Can You Get Pregnant With a UTI?

Given that almost half of all women will get a UTI at some stage in life and may experience them 30x more frequently than men, gaining a better understanding of urinary tract infections and their potential impact on your life is vital. 

For women of childbearing age, the big question is “can you get pregnant with a UTI?”. Let’s find out.

Table of Contents

Does a UTI Affect Your Chances of Getting Pregnant?

If you are actively trying to get pregnant, the good news is that having a UTI – symptomatic or asymptomatic – won’t reduce your hopes of conceiving. However, it is advised that you do not have sex with a UTI. In truth, you are unlikely to want sex when experiencing symptoms like burning sensations either. So, it could indirectly reduce your likelihood of conceiving simply through not having intercourse.

UTIs are the fifth most common infection in healthcare and the majority of the 8 million plus medical appointments made annually for urinary tract infections are by women. Moreover, there is an estimated 1 in 5 chance of a patient experiencing a repeat episode within four months of clearing the initial symptoms. Complicated and recurring UTIs can, therefore, cause long-term problems that indirectly impact your chances of conceiving for months or years to come.

The positive correlation between pregnancy and UTIs has been shown many times too. Ultimately, the fetus may introduce some difficulty to the process of emptying your bladder, which means e.coli and other pathogens may stay in the body longer. They can multiply very quickly, thus enabling infections to move up toward the kidneys. 

Whether you are trying to conceive for the first time or have another child, UTIs won’t directly reduce the impact on your chances of conceiving but will influence your sex life.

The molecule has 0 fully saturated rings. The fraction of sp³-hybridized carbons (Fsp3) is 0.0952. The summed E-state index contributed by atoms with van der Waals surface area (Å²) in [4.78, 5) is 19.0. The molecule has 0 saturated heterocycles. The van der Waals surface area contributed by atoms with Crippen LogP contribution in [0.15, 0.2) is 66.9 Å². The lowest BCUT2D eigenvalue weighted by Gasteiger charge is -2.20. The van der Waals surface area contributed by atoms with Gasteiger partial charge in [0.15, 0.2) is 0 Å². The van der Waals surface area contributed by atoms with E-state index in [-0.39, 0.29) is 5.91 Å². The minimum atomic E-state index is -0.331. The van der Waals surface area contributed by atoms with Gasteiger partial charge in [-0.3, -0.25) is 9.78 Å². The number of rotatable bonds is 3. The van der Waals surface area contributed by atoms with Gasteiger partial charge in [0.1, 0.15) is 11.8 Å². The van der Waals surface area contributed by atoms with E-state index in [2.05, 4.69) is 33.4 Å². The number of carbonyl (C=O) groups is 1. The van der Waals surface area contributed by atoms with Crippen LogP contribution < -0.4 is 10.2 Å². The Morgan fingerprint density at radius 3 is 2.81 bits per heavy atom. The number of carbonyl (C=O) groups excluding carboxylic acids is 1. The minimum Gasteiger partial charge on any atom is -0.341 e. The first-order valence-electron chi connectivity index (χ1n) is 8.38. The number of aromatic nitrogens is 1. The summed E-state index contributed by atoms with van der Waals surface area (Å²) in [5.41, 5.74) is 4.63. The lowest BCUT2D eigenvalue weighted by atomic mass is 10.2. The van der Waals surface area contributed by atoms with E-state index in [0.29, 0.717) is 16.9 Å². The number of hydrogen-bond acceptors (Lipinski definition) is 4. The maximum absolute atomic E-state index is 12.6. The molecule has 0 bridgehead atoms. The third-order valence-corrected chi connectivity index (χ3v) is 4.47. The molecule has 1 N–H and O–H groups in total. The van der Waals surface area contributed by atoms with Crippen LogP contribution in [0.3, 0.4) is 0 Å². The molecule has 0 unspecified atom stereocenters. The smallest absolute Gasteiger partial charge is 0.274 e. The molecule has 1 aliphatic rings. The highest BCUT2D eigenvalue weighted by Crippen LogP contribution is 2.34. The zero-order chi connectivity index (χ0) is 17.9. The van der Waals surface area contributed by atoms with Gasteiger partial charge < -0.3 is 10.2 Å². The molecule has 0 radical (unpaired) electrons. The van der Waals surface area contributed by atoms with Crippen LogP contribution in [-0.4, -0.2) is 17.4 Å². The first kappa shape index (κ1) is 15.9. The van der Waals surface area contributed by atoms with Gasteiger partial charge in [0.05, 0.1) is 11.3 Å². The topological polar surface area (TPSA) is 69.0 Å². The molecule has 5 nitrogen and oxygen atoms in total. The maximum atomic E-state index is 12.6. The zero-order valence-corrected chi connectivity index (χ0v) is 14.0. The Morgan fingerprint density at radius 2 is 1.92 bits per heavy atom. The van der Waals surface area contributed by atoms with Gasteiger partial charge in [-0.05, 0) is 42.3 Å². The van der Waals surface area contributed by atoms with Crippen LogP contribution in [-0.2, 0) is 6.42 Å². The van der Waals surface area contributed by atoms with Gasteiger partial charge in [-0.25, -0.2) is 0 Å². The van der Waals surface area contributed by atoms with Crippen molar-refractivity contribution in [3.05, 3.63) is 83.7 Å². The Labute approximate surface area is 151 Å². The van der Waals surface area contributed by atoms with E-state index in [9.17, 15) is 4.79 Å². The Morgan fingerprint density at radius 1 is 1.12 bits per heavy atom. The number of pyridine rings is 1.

Does a UTI Affect Your Fertility in Any Way?

UTIs do not directly impact a woman’s fertility. However, urinary infections are heavily linked to infertility, this is due to STIs like chlamydia. Inflammation is another potential cause that can lead to infertility. This can occur when bacteria passes from the urethra to the vagina.

If serious UTIs are allowed to worsen into kidney disease, it can affect ovulation. So, curing the UTI, either through treatment or the body’s natural responses is vital.

Can a UTI Cause Infertility in Men?

When considering UTI risk factors, gender is weighted against women. When looking at the threat of infertility, though, men are in far greater danger. Inflammation of the prostate gland (prostatitis) is a particularly noteworthy issue. In addition to impacting the testes and epididymis, UTIs may impact the quality and quantity of sperm produced. 

While STIs are statistically shown to be the main source of infertility-causing infections, UTIs are another source of poor urogenital health that can result in infertility if left untreated. It should probably be no surprise that men carry the greater risk here because sperm and urine follow the same path, which is not the case for women.

UTIs can often be asymptomatic and will clear by themselves. However, men (and women) who experience symptoms such as burning sensations when peeing or painful ejaculations should seek treatment. Aside from the risk of infertility, it will continue to affect your sex life and consequently reduce the couple’s likelihood of conceiving.

How to Treat a UTI While Trying to Conceive?

Once UTI symptoms are known, it is advised to seek treatment irrespective of whether you’re trying to conceive. Nevertheless, the fact that being sexually active does heighten the risk of a UTI can’t be ignored. 

When actively trying to conceive, knowing how to prevent a UTI after sex is particularly important. Peeing after sex and staying hydrated will be pivotal. You can also help prevent UTIs by avoiding scented vaginal cleansing items that could affect your flora or pH levels. Consuming more vitamin C may also support your body’s natural defense systems.